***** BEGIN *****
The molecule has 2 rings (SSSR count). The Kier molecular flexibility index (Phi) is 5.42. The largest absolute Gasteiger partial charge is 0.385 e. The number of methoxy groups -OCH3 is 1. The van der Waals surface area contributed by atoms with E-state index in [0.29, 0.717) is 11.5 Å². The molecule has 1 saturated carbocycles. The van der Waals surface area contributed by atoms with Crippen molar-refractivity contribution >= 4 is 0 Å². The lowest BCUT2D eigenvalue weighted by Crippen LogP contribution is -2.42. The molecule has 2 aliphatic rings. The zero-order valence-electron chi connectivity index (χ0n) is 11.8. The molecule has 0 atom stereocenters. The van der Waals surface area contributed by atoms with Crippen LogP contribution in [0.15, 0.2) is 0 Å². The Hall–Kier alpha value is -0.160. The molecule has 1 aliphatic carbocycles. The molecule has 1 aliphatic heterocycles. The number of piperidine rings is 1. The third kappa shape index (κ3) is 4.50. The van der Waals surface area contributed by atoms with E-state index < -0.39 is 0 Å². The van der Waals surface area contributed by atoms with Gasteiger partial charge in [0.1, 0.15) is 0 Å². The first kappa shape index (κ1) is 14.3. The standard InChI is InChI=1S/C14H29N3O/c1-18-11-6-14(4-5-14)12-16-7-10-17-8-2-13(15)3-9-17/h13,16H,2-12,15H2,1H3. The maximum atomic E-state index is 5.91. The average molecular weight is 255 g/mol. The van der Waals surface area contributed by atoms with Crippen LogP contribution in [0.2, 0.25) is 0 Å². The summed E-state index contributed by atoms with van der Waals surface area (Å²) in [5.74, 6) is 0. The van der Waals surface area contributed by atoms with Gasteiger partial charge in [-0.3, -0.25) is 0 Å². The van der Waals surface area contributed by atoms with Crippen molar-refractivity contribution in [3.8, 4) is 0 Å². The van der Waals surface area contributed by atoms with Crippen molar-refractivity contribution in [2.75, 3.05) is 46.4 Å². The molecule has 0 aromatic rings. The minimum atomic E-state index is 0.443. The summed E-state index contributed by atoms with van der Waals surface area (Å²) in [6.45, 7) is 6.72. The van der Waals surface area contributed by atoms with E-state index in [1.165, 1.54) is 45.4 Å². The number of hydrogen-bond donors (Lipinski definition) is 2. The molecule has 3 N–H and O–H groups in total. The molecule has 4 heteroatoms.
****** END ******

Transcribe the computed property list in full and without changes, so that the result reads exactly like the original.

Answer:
The molecule has 2 rings (SSSR count). The Kier molecular flexibility index (Phi) is 5.42. The largest absolute Gasteiger partial charge is 0.385 e. The number of methoxy groups -OCH3 is 1. The van der Waals surface area contributed by atoms with E-state index in [0.29, 0.717) is 11.5 Å². The molecule has 1 saturated carbocycles. The van der Waals surface area contributed by atoms with Crippen molar-refractivity contribution >= 4 is 0 Å². The lowest BCUT2D eigenvalue weighted by Crippen LogP contribution is -2.42. The molecule has 2 aliphatic rings. The zero-order valence-electron chi connectivity index (χ0n) is 11.8. The molecule has 0 atom stereocenters. The van der Waals surface area contributed by atoms with Crippen LogP contribution in [0.15, 0.2) is 0 Å². The Hall–Kier alpha value is -0.160. The molecule has 1 aliphatic carbocycles. The molecule has 1 aliphatic heterocycles. The number of piperidine rings is 1. The third kappa shape index (κ3) is 4.50. The van der Waals surface area contributed by atoms with E-state index < -0.39 is 0 Å². The van der Waals surface area contributed by atoms with Gasteiger partial charge in [0.1, 0.15) is 0 Å². The first kappa shape index (κ1) is 14.3. The standard InChI is InChI=1S/C14H29N3O/c1-18-11-6-14(4-5-14)12-16-7-10-17-8-2-13(15)3-9-17/h13,16H,2-12,15H2,1H3. The maximum atomic E-state index is 5.91. The average molecular weight is 255 g/mol. The van der Waals surface area contributed by atoms with Crippen LogP contribution in [0.2, 0.25) is 0 Å². The summed E-state index contributed by atoms with van der Waals surface area (Å²) in [5.74, 6) is 0. The van der Waals surface area contributed by atoms with Gasteiger partial charge in [-0.3, -0.25) is 0 Å². The van der Waals surface area contributed by atoms with Crippen molar-refractivity contribution in [3.8, 4) is 0 Å². The van der Waals surface area contributed by atoms with Crippen molar-refractivity contribution in [2.75, 3.05) is 46.4 Å². The molecule has 0 aromatic rings. The minimum atomic E-state index is 0.443. The summed E-state index contributed by atoms with van der Waals surface area (Å²) in [6.45, 7) is 6.72. The van der Waals surface area contributed by atoms with E-state index in [1.165, 1.54) is 45.4 Å². The number of hydrogen-bond donors (Lipinski definition) is 2. The molecule has 3 N–H and O–H groups in total. The molecule has 4 heteroatoms.